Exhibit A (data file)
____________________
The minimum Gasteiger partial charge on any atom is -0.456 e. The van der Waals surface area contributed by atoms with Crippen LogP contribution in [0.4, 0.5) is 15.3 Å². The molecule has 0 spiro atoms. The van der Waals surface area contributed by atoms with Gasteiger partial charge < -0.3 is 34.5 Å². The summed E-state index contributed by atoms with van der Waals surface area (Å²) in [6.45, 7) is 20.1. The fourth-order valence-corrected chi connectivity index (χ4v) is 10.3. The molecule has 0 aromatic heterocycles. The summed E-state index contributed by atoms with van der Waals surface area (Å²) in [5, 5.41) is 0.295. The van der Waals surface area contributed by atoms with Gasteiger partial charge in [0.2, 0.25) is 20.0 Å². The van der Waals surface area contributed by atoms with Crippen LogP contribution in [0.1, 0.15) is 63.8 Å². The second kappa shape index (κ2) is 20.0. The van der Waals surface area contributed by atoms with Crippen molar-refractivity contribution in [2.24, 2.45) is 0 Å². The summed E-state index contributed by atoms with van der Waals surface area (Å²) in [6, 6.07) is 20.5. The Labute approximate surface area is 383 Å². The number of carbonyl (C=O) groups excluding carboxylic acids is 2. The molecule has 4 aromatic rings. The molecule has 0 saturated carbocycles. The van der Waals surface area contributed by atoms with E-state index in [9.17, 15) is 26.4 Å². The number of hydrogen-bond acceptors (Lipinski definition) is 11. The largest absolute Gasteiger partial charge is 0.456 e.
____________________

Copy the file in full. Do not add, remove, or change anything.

The minimum Gasteiger partial charge on any atom is -0.456 e. The van der Waals surface area contributed by atoms with Crippen LogP contribution in [0.4, 0.5) is 15.3 Å². The molecule has 0 spiro atoms. The van der Waals surface area contributed by atoms with Gasteiger partial charge < -0.3 is 34.5 Å². The summed E-state index contributed by atoms with van der Waals surface area (Å²) in [6.45, 7) is 20.1. The fourth-order valence-corrected chi connectivity index (χ4v) is 10.3. The molecule has 0 aromatic heterocycles. The summed E-state index contributed by atoms with van der Waals surface area (Å²) in [5, 5.41) is 0.295. The van der Waals surface area contributed by atoms with Gasteiger partial charge in [0.2, 0.25) is 20.0 Å². The van der Waals surface area contributed by atoms with Crippen LogP contribution in [0.1, 0.15) is 63.8 Å². The second kappa shape index (κ2) is 20.0. The van der Waals surface area contributed by atoms with Crippen molar-refractivity contribution in [2.24, 2.45) is 0 Å². The summed E-state index contributed by atoms with van der Waals surface area (Å²) in [6, 6.07) is 20.5. The Labute approximate surface area is 383 Å². The number of carbonyl (C=O) groups excluding carboxylic acids is 2. The molecule has 4 aromatic rings. The molecule has 0 saturated carbocycles. The van der Waals surface area contributed by atoms with E-state index in [9.17, 15) is 26.4 Å². The number of hydrogen-bond acceptors (Lipinski definition) is 11. The largest absolute Gasteiger partial charge is 0.456 e.